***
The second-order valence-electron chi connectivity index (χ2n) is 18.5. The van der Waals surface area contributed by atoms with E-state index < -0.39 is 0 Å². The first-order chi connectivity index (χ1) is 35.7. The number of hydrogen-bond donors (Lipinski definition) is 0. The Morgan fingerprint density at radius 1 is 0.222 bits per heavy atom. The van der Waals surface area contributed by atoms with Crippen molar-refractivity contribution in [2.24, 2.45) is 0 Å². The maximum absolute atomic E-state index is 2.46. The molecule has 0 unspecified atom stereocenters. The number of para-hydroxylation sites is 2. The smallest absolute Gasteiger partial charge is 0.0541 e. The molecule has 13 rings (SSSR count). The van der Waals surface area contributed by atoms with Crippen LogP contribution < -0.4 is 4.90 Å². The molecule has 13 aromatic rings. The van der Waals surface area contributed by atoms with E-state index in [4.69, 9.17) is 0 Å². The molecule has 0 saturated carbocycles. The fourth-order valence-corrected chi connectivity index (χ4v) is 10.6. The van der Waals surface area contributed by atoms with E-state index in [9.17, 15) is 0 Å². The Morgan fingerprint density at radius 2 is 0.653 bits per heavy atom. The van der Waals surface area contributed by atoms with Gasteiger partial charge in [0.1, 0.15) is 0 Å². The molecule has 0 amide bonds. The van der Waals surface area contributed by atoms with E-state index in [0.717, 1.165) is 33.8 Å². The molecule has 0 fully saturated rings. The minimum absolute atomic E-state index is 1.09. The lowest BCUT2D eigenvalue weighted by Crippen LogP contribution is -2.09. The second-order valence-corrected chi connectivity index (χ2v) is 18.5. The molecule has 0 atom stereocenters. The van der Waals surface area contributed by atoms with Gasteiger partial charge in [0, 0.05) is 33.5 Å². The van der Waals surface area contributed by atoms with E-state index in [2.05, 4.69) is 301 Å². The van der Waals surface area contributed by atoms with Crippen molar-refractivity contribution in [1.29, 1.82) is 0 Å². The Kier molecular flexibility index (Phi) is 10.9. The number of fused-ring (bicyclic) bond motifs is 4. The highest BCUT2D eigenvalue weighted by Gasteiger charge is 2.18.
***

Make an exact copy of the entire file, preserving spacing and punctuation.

The second-order valence-electron chi connectivity index (χ2n) is 18.5. The van der Waals surface area contributed by atoms with E-state index < -0.39 is 0 Å². The first-order chi connectivity index (χ1) is 35.7. The number of hydrogen-bond donors (Lipinski definition) is 0. The Morgan fingerprint density at radius 1 is 0.222 bits per heavy atom. The van der Waals surface area contributed by atoms with Crippen molar-refractivity contribution in [2.24, 2.45) is 0 Å². The maximum absolute atomic E-state index is 2.46. The molecule has 0 unspecified atom stereocenters. The number of para-hydroxylation sites is 2. The smallest absolute Gasteiger partial charge is 0.0541 e. The molecule has 13 rings (SSSR count). The van der Waals surface area contributed by atoms with Crippen LogP contribution < -0.4 is 4.90 Å². The molecule has 13 aromatic rings. The van der Waals surface area contributed by atoms with E-state index in [4.69, 9.17) is 0 Å². The molecule has 0 saturated carbocycles. The fourth-order valence-corrected chi connectivity index (χ4v) is 10.6. The van der Waals surface area contributed by atoms with E-state index in [9.17, 15) is 0 Å². The Morgan fingerprint density at radius 2 is 0.653 bits per heavy atom. The van der Waals surface area contributed by atoms with Gasteiger partial charge in [0.1, 0.15) is 0 Å². The molecule has 0 amide bonds. The van der Waals surface area contributed by atoms with E-state index in [0.717, 1.165) is 33.8 Å². The molecule has 0 fully saturated rings. The minimum absolute atomic E-state index is 1.09. The lowest BCUT2D eigenvalue weighted by Crippen LogP contribution is -2.09. The second-order valence-corrected chi connectivity index (χ2v) is 18.5. The molecule has 0 atom stereocenters. The van der Waals surface area contributed by atoms with Gasteiger partial charge in [0, 0.05) is 33.5 Å². The van der Waals surface area contributed by atoms with E-state index in [2.05, 4.69) is 301 Å². The van der Waals surface area contributed by atoms with Crippen molar-refractivity contribution in [1.29, 1.82) is 0 Å². The Kier molecular flexibility index (Phi) is 10.9. The number of fused-ring (bicyclic) bond motifs is 4. The highest BCUT2D eigenvalue weighted by Gasteiger charge is 2.18.